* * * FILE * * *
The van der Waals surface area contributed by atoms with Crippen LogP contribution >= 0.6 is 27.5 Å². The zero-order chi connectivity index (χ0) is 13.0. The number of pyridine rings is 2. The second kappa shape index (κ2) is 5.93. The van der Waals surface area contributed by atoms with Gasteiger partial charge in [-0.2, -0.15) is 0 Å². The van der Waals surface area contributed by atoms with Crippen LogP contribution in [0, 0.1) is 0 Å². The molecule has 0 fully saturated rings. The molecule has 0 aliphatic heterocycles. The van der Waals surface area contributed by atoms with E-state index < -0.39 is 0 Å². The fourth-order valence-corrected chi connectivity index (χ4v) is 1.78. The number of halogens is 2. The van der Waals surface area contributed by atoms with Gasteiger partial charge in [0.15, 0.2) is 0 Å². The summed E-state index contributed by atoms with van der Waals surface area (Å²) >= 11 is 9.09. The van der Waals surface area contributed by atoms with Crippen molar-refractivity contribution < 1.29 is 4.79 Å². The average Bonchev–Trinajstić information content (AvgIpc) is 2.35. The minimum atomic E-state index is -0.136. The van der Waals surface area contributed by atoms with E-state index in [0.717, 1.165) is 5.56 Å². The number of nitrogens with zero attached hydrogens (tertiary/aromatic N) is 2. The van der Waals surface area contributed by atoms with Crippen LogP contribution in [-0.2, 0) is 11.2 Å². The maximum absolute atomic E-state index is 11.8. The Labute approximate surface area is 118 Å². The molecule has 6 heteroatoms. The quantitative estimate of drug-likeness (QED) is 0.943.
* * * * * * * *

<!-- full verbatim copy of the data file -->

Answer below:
The van der Waals surface area contributed by atoms with Crippen LogP contribution >= 0.6 is 27.5 Å². The zero-order chi connectivity index (χ0) is 13.0. The number of pyridine rings is 2. The second kappa shape index (κ2) is 5.93. The van der Waals surface area contributed by atoms with Gasteiger partial charge in [-0.2, -0.15) is 0 Å². The van der Waals surface area contributed by atoms with Crippen LogP contribution in [0, 0.1) is 0 Å². The molecule has 0 fully saturated rings. The molecule has 0 aliphatic heterocycles. The van der Waals surface area contributed by atoms with E-state index < -0.39 is 0 Å². The fourth-order valence-corrected chi connectivity index (χ4v) is 1.78. The number of halogens is 2. The van der Waals surface area contributed by atoms with Gasteiger partial charge in [0.15, 0.2) is 0 Å². The summed E-state index contributed by atoms with van der Waals surface area (Å²) >= 11 is 9.09. The van der Waals surface area contributed by atoms with Crippen molar-refractivity contribution < 1.29 is 4.79 Å². The average Bonchev–Trinajstić information content (AvgIpc) is 2.35. The minimum atomic E-state index is -0.136. The van der Waals surface area contributed by atoms with E-state index in [0.717, 1.165) is 5.56 Å². The number of nitrogens with zero attached hydrogens (tertiary/aromatic N) is 2. The van der Waals surface area contributed by atoms with Crippen LogP contribution in [-0.2, 0) is 11.2 Å². The maximum absolute atomic E-state index is 11.8. The Labute approximate surface area is 118 Å². The molecule has 6 heteroatoms. The quantitative estimate of drug-likeness (QED) is 0.943.